Emergency Equipment


Emergency Equipment

  • See/Rescue Streamer
  • Each item must be inspected in accordance with 91.409 to ensure its continued serviceability and immediate readiness for its intended purpose
  • Must be readily accessible to the crew
  • Must clearly indicate its method of operation
  • When carried in a compartment or container, must have that compartment or container marked as to its contents and last date of inspection
  • Hand fire extinguishers must be provided for use by the crew, passenger, and cargo compartments in accordance with:
    • Type and quantity must be suitable for the kinds of fires that may occur
    • Must be properly secured so as not to interfere with safe operation of the aircraft but still identified and accessible
    • At least one extinguisher must be on or near the flight deck
    • At least one extinguisher must be located in the passenger compartment:
      • 1 for every 6-30 passengers
      • 2 for 30+ passengers
    • See also, InFO 18013
  • First aid kids for treatment of injuries likely to occur in flight
  • Crash axe if more than 19 passengers
  • Each passenger-carrying airplane must have a portable battery-powered megaphone readily accessible to the crew to direct evacuation:
    • 1 for airplanes with a seating capacity of 60-99 generally installed in the most rearward location
    • 2 for airplanes with a seating capacity of 100 or more, installed in the most forward and rearward location
  • Alaska State Statute 02.35.110. Emergency Rations and Equipment
    Alaska State Statute 02.35.110. Emergency Rations and Equipment
  • Alaska State Statute 02.35.110. Emergency Rations and Equipment
    Alaska State Statute 02.35.110. Emergency Rations and Equipment

Emergency Locator Transmitter:

  • Emit a distinctive audio tone on 121.5 MHz (VHF) and 243.0 MHz (UHF)
  • ELTs operate continuously for at least 48 hours over a wide range of temperatures
  • ELT batteries must be replaced or recharged if the battery is rechargeable one-half of its useful life or if used for more than one cumulative hour
  • ELTs may be tested 5 min after the hour
  • Must be in accordance with FAR 91.207 / AIM 6-2-5
  • Find more on the emergency locator transmitter page
  • Personal Locator Beacon
    Amazon, Personal Locator Beacon

Factors to Consider:

  • Type of terrain or surface
  • Type of climate and temperature conditions expected
  • Type of emergency communications needed
  • Location in the airplane
  • How to operate or use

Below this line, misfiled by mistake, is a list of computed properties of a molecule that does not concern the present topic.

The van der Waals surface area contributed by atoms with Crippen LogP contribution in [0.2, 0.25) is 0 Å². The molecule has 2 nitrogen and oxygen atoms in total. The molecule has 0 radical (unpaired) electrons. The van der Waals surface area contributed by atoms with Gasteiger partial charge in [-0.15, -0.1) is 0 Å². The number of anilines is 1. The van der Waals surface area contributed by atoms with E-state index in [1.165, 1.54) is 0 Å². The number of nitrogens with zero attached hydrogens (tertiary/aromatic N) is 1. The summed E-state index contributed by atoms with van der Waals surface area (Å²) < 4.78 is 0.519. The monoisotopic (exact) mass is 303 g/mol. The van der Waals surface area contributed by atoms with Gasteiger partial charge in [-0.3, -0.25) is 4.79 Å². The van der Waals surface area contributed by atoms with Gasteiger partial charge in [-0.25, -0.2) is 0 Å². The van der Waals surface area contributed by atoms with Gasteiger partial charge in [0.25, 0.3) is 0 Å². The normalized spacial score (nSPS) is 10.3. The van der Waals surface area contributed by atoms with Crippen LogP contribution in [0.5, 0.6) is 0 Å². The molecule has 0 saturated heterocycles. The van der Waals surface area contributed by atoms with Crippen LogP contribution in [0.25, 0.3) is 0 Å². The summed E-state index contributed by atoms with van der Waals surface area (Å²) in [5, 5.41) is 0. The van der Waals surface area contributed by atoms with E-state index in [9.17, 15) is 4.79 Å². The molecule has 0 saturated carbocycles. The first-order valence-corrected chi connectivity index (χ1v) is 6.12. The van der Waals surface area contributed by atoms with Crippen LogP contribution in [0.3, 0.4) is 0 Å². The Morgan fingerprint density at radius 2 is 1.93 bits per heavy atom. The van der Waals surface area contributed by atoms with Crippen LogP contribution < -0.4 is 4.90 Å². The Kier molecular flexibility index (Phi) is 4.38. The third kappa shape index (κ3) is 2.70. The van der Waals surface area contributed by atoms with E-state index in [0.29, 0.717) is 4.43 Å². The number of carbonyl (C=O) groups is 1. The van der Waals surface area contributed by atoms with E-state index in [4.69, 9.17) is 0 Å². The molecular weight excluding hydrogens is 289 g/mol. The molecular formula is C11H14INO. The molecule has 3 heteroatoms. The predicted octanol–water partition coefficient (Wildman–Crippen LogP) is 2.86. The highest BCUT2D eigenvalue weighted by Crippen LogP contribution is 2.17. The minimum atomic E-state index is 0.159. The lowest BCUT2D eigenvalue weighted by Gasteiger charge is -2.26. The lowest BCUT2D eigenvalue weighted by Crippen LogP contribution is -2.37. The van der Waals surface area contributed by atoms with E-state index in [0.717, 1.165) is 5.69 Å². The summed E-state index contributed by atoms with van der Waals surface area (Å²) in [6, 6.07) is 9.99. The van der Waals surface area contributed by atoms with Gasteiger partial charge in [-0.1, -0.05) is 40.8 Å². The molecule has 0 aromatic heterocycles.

Basic Survival Gear:

Flotation Gear:

Signaling Devices:

  • Signaling devices [Amazon] are required for VFR flight over water but can be equally as important if you ever become stranded in a remote area on land
  • Signaling Mirror
    Amazon, Signaling Mirror
  • Flare Gun
    Amazon, Flare Gun

Things to Remember:

  • More than one emergency at once can and has happened
  • Filing a flight plan causes SAR after you have failed to arrive at your destination and no contact has been established
  • Be sure the ELT has activated as it may not active from the crash
  • Use parts from the aircraft for survival gear
  • Common sense, "You are the most important survival tool on board"
  • Extended over water operations (135.167)
  • Survival Equipment (AIM 6-2-7h)
  • Last but not least, be creative
    • You may not think you have much, but you brought a ~2,000-pound suitcase
    • Use what you must, seats, fuel, compass, radio, your maps


  • According to the National Search and Rescue Plan, "The life expectancy of an injured survivor decreases as much as 80% during the first 24 hours, while the chances of survival of uninjured survivors rapidly diminish after the first 3 days"
  • An Air Force Review of 325 SAR missions conducted during a 23-month period revealed that "Time works against people who experience distress but are not on a flight plan, since 36 hours normally pass before family concern initiates an (alert)"
  • Consider the type of flying you are doing and think about investing in a Aviation Crash Kit [Amazon], just in case
  • Check out AOPA's Survive: Beyond the Forced Landing course for more information
  • Consider reviewing the AOPA's Survival Safety Resources
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